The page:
Aston Villa 1 – 0 Cardiff City
Heading into this top-of-the-table clash between Aston Villa and Cardiff, my mate told me: “If I don’t see a goal, I’m never going to a football game again.”
That could seem like a harsh reaction but bear in mind, his first match was the goalless draw between Stoke and Watford in January… You can decide if it’s still over the top based on that context.
Either way, there was a lot of hype on the game at Villa Park. If Cardiff won, they would go 10 points clear of Villa, consolidating their position in second place and the last automatic promotion spot. Meanwhile, if the home side came out victorious, they would drag the Bluebirds back into the play-off picture and leave Villa with an outside chance of finishing as runners-up themselves.
With both clubs chasing three points, it looked like goals were inevitable and I felt confident that Bal would see a top game.
Due to several chances being spurned and some outstanding saves being made, the goals didn’t fly in like I imagined. Both Villa and Cardiff missed one-on-one opportunities on goal but it was the visitors who had more reasons to feel aggrieved.
Sam Johnstone, in the Villa goal, was the best player on the pitch. He managed to save a header from his own defender just before half-time and quickly produced another stop off Callum Paterson’s follow-up.
Then in the second half, Kenneth Zohore had time to pick his spot when free in the box, only for Johnstone to deflect his bottom-corner-bound effort wide.
With so many chances being missed, Bal began thinking the worst. It might have only been the second live game he’d attended in his life but he’s not a novice to football. His days at university were well-used as he regularly played the PS3 and became a FIFA veteran. He joked about how much easier it is on the game whilst expressing his desire to see a ‘FIFA goal’ fly into the top corner.
The way the game was going, that would be the only way to break the deadlock. The two team’s respective centre-halves were having absolute stormers – particularly James Chester for Villa and Sol Bamba for Cardiff.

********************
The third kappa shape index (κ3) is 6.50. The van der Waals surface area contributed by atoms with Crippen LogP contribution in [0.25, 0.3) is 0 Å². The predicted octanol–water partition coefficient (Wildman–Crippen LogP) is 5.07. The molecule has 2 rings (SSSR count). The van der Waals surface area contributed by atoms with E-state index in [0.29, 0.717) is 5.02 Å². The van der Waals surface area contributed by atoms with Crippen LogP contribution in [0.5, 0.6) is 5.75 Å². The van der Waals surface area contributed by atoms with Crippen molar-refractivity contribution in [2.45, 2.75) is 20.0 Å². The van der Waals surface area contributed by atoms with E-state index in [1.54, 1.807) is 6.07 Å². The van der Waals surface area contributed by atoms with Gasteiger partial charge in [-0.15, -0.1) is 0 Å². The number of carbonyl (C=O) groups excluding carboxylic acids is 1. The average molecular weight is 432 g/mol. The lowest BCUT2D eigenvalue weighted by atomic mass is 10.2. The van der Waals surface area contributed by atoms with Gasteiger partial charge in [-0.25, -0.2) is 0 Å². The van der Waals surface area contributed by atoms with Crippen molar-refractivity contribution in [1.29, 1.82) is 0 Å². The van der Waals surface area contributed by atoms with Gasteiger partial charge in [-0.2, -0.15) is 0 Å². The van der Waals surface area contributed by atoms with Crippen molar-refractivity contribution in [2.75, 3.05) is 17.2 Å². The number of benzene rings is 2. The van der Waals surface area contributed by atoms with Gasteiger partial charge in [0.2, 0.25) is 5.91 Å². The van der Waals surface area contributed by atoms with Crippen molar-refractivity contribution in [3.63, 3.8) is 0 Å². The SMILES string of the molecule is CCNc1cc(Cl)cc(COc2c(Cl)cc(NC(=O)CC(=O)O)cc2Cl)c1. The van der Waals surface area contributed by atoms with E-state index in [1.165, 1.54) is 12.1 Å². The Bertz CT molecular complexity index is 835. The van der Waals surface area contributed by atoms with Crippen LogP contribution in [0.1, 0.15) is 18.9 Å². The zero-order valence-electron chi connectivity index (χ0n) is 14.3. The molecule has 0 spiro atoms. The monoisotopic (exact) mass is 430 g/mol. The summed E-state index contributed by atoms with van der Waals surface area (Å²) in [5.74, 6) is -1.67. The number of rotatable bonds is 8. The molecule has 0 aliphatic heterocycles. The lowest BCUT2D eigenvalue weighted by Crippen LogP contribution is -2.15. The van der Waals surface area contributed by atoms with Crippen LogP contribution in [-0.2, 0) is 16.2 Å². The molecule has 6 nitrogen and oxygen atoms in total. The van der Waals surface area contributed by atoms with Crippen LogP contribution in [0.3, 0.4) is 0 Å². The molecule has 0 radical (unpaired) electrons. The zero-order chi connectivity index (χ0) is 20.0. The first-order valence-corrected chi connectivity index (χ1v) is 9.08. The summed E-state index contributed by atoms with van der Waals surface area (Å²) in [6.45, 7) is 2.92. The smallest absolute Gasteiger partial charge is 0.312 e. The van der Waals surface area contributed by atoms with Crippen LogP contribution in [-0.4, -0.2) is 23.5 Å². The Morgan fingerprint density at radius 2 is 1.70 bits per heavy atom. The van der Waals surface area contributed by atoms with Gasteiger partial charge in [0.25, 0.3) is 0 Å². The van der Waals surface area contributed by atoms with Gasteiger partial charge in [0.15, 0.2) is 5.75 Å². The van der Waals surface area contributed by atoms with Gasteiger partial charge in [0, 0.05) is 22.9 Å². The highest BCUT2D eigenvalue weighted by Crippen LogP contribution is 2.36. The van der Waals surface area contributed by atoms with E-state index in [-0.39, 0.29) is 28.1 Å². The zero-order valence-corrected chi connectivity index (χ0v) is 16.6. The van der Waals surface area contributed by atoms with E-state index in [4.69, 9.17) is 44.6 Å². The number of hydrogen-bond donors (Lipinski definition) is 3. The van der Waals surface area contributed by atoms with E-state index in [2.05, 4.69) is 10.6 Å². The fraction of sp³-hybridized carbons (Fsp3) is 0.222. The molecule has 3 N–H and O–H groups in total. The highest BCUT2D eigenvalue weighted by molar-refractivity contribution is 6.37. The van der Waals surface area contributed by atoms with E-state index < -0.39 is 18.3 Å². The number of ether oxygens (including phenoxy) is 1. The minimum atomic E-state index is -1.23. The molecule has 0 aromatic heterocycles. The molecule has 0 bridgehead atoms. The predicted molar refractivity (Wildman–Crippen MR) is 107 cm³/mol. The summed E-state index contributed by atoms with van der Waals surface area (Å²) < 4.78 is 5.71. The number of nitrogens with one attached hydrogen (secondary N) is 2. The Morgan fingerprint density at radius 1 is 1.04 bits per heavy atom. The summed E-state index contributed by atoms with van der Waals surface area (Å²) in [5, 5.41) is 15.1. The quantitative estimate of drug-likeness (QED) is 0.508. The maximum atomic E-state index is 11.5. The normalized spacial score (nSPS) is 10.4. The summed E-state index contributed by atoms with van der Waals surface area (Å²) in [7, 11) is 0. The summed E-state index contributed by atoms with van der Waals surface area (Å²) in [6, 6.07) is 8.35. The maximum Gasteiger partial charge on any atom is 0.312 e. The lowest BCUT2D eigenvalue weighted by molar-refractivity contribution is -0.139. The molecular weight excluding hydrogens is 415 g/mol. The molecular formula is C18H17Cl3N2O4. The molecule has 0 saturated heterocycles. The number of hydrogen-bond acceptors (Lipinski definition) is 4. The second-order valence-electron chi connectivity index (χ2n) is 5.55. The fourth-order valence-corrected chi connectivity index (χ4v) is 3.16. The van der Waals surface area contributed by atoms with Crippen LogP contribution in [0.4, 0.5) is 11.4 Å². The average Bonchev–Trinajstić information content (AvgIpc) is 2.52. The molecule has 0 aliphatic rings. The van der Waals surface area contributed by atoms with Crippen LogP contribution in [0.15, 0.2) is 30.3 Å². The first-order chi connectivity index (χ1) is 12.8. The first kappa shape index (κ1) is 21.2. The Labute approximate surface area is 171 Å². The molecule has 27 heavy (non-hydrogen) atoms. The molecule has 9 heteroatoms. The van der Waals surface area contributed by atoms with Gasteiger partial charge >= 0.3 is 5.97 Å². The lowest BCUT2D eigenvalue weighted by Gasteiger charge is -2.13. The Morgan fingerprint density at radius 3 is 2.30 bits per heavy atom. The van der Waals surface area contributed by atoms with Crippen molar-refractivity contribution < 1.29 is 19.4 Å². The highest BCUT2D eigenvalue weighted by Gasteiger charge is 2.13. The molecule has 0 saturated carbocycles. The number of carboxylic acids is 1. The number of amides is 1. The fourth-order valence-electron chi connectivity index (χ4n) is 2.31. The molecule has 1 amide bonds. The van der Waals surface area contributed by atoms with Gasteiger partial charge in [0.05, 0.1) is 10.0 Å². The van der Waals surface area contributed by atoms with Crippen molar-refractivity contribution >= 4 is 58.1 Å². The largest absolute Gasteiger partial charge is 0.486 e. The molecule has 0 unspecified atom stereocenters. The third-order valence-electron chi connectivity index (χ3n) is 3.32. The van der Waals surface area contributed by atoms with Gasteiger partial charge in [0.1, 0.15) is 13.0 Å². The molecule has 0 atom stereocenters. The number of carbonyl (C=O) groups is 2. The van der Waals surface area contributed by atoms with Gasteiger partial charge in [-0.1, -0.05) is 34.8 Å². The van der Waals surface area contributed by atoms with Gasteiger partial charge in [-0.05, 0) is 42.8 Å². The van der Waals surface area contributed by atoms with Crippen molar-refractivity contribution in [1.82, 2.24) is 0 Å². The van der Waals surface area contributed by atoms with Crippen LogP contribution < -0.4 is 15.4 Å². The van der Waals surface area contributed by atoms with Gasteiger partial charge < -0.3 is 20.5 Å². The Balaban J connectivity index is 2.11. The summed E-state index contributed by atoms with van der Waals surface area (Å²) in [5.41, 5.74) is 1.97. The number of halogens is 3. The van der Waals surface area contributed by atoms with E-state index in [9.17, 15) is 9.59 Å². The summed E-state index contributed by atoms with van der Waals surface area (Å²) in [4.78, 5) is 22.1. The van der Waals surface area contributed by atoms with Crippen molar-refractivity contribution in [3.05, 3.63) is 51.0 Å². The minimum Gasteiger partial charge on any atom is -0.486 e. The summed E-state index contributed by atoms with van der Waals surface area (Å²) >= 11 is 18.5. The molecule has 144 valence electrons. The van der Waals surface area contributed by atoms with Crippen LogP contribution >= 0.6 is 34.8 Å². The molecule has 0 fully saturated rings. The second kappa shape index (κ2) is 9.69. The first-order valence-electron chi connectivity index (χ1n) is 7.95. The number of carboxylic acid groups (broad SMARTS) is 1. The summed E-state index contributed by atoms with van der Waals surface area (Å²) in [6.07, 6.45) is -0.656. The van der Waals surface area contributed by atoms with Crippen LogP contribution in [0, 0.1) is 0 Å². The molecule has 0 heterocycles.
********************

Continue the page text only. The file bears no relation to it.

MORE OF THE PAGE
Having seen two games recently that ended in late 1-0 wins, I still had hope. However, I honestly thought Cardiff would take the spoils. Instead, Jack Grealish – who had a poor game full of loose passes – produced the FIFA goal that Bal craved.
It was a stunning volley. A real spectacle of a goal that cannoned in off the post. Villa Park erupted and with just five minutes left on the clock, the home side held on to deliver a big result in the Championship promotion battle.
The main reason I’d wanted to go to the game in the first place was to represent my uncle, who’s a Cardiff fan. He tried to get tickets for the away end a few weeks ago but found they were all sold out. Being with the Villa supporters didn’t interest him so I made the journey myself and found seats that were as close to the away fans as possible.
For some reason, I thought maybe a couple of rogue Bluebirds would be in there with us. This really wasn’t the case when we got to the ground. By contrast, we were surrounded by the hardcore Villa fans. But it did mean we could stand for the whole game. Plus the atmosphere was electric.
The Cardiff fans were in great voice and that lit up a heated exchange between themselves and the pocket of Villa fans we found ourselves in.
It reminded me of the Wolves-Swansea match I attended earlier in the year. I was with the home supporters then, as well, and they were definitely out-chanted by the away fans next to them – perhaps not in terms of ferocity but certainly in terms of originality.